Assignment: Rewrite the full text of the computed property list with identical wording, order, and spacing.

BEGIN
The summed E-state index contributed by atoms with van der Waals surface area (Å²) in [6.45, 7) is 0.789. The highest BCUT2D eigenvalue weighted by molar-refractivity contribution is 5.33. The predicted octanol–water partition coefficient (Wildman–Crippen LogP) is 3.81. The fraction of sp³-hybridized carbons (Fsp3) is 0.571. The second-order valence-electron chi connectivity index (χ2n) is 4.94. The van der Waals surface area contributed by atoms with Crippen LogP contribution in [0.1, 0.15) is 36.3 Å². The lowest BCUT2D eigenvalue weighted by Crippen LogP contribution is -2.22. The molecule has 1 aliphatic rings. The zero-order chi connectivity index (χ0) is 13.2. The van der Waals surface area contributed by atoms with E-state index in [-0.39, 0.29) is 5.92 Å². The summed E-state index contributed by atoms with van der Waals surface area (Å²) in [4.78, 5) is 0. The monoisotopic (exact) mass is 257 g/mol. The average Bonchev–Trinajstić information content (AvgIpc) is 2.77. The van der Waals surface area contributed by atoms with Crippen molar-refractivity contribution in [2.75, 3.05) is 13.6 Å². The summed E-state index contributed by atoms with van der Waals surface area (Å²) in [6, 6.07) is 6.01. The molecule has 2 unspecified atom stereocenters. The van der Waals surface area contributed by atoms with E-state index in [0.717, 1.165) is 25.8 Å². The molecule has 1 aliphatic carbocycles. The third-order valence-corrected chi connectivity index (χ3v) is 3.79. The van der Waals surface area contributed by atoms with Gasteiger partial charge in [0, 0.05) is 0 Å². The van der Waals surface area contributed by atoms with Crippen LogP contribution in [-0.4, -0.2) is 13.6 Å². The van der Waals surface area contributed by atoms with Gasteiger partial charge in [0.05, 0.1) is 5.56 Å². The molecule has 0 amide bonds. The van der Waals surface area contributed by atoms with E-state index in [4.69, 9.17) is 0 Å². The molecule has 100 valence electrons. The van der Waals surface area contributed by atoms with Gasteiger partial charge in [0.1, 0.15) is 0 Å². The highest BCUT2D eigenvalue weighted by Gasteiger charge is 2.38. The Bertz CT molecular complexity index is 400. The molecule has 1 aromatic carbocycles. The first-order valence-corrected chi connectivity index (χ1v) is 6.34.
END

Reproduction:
The summed E-state index contributed by atoms with van der Waals surface area (Å²) in [6.45, 7) is 0.789. The highest BCUT2D eigenvalue weighted by molar-refractivity contribution is 5.33. The predicted octanol–water partition coefficient (Wildman–Crippen LogP) is 3.81. The fraction of sp³-hybridized carbons (Fsp3) is 0.571. The second-order valence-electron chi connectivity index (χ2n) is 4.94. The van der Waals surface area contributed by atoms with Crippen LogP contribution in [0.1, 0.15) is 36.3 Å². The lowest BCUT2D eigenvalue weighted by Crippen LogP contribution is -2.22. The molecule has 1 aliphatic rings. The zero-order chi connectivity index (χ0) is 13.2. The van der Waals surface area contributed by atoms with E-state index in [-0.39, 0.29) is 5.92 Å². The summed E-state index contributed by atoms with van der Waals surface area (Å²) in [4.78, 5) is 0. The monoisotopic (exact) mass is 257 g/mol. The average Bonchev–Trinajstić information content (AvgIpc) is 2.77. The van der Waals surface area contributed by atoms with Crippen molar-refractivity contribution in [2.75, 3.05) is 13.6 Å². The summed E-state index contributed by atoms with van der Waals surface area (Å²) in [6, 6.07) is 6.01. The molecule has 2 unspecified atom stereocenters. The van der Waals surface area contributed by atoms with E-state index in [0.717, 1.165) is 25.8 Å². The molecule has 1 aliphatic carbocycles. The third-order valence-corrected chi connectivity index (χ3v) is 3.79. The van der Waals surface area contributed by atoms with Gasteiger partial charge in [0, 0.05) is 0 Å². The van der Waals surface area contributed by atoms with Crippen LogP contribution in [-0.4, -0.2) is 13.6 Å². The van der Waals surface area contributed by atoms with Gasteiger partial charge in [0.05, 0.1) is 5.56 Å². The molecule has 0 amide bonds. The van der Waals surface area contributed by atoms with E-state index in [4.69, 9.17) is 0 Å². The molecule has 100 valence electrons. The van der Waals surface area contributed by atoms with Gasteiger partial charge in [0.1, 0.15) is 0 Å². The highest BCUT2D eigenvalue weighted by Gasteiger charge is 2.38. The Bertz CT molecular complexity index is 400. The molecule has 1 aromatic carbocycles. The first-order valence-corrected chi connectivity index (χ1v) is 6.34.